Australian Daniel Ricciardo leads the charge for Red Bull Racing on 67 points, 74 points behind the championship leader after securing a distant third-place finish in Montreal, while his teammate Max Verstappen had to retire from the Canadian Grand Prix due to electrical issues with his car, making it his third retirement of the season.

In terms of the Constructors Championship, Mercedes (222 points) retakes the lead of the championship from Ferrari (214 points) by eight points, with Red Bull being a distant third on 112 points, with only Force India (71 points) putting up a somewhat consistent challenge for third-place in the Constructors Championship, 41 points behind Red Bull.

After this, there is a good scrap for fifth-place in the Constructors Championship, with Toro Rosso (29 points), Williams (22 points), Renault (18 points), and Haas (15 points) all looking like that they can challenge for the final points-scoring positions on any given weekend.

However, they are all lacking a consistent two driver points-scoring effort, with only Toro Rosso (twice) with their drivers Carlos Sainz Jr. and Daniil Kvyat, and Haas (once) with their drivers Romain Grosjean and Kevin Magnussen, achieving at least double points-scoring finish in 2017 so far.

Then it is the sorry sight of Sauber (four points), who are in turmoil after team principal Monisha Kaltenborn left the team in the lead-up to this grand prix, and will be moving from Ferrari to Honda power-plants from 2018.

Talking about Honda, McLaren continue to be the most awful and disappointing story of 2017, having scored no points in the first seven rounds, and wanting to end their relationship with Honda, who simply haven’t performed close to anyone’s very realistic expectations, in terms of delivering a strong, quality power-plant.

The actual chassis, according to most industry insiders, is just about on par with the Red Bull, and would be capable, with the right power-plant in it, of challenging for podiums, and maybe even the odd race victory.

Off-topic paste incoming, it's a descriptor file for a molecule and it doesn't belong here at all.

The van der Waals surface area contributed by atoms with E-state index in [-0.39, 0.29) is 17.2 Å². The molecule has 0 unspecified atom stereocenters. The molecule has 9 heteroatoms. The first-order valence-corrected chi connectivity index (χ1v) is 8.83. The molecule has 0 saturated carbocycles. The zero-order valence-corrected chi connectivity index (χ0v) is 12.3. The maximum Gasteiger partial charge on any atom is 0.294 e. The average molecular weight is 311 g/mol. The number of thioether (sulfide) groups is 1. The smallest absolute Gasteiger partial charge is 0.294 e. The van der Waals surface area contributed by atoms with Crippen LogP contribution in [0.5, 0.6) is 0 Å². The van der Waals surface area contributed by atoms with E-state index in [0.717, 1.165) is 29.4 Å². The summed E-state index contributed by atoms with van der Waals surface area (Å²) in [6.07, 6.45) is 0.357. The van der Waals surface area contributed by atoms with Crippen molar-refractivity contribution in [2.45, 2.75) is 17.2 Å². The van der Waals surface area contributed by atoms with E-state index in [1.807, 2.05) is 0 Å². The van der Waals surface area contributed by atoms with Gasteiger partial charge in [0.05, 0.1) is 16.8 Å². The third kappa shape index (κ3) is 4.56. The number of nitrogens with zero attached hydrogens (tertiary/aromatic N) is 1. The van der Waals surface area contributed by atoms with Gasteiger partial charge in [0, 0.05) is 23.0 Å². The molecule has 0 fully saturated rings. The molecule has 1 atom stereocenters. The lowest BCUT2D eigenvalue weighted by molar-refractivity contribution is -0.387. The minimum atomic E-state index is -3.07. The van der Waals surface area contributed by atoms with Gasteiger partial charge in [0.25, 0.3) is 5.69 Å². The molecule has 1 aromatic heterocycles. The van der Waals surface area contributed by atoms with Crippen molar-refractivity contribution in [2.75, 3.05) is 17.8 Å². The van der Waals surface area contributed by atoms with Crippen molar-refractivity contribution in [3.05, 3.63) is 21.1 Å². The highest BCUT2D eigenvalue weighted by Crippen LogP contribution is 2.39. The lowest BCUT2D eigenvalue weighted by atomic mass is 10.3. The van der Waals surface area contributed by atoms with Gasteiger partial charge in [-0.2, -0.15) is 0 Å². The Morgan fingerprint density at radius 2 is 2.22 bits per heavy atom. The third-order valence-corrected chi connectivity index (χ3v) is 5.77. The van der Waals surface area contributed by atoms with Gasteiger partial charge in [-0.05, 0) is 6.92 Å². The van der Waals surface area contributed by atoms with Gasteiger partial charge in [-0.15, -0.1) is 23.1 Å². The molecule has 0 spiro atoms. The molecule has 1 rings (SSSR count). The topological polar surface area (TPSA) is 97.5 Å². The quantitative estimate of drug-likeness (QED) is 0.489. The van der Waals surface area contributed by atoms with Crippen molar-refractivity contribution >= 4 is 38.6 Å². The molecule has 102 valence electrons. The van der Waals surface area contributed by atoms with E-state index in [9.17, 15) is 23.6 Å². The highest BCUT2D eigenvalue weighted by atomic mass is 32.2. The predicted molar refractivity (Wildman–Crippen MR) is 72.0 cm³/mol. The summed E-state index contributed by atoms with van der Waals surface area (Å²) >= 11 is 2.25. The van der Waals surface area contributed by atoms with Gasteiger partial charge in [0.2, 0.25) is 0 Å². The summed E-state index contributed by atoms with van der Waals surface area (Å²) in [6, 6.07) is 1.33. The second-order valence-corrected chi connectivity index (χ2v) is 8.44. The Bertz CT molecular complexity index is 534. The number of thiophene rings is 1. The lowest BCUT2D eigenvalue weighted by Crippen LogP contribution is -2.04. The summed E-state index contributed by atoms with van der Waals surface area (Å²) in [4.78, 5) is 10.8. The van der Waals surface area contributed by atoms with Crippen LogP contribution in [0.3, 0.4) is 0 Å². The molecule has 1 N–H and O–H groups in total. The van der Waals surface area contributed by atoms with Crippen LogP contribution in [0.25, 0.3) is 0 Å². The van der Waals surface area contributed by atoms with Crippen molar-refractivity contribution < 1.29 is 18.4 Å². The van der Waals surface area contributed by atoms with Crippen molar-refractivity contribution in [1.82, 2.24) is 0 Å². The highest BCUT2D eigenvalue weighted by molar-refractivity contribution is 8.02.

However, the two people I feel most sorry are the two drivers in Fernando Alonso and Stoffel Vandoorne.

Vandoorne, who was considered by McLaren as a better overall driver than Kevin Magnussen, is struggling to develop in an environment, and with equipment, that is simply not up to Formula One standard as a first-year driver in the premier category in world motorsport, which is a terrible shame.

As for Alonso, many people who will read this article will consider him still to be the best driver in the sport, or at least right up there with the best, and the way he has performed so far in 2017 shows that he hasn’t lost it, out-qualifying and in races, out-performing his teammate numerous times as long as reliability has held up, with probably his best performance coming in qualifying at the Spanish Grand Prix, where he qualified seventh in front of his home crowd in what was undoubtedly one of the laps of the season so far, and definitely of that qualifying session.

At this stage, McLaren are on-track, other than being disqualified from the Constructors Championship in 2007 after the espionage controversy, also known as “Spygate”, for their first season without scoring a single point, which would be a terrible shame for their supporters, and for Formula One.

Going back to the front-runners, the Baku City Circuit is expected again to be low grip, and should suit Ferrari, but the high-speed nature of the street circuit should also suit Mercedes, so it should be another great battle between the two best teams.

My tip is for a Lewis Hamilton victory in a close battle with Sebastian Vettel, with Valtteri Bottas and Kimi Räikkönen fighting for the final spot on the podium.


The first two practice sessions (90 minutes each) are on Friday at 1pm and 5pm local time (7pm and 11pm AEST).

The final practice session (60 minutes) and qualifying is on Saturday at 2pm and 5pm local time (8pm and 11pm AEST).

The 51 lap race is on Sunday from 5pm local time (11pm AEST).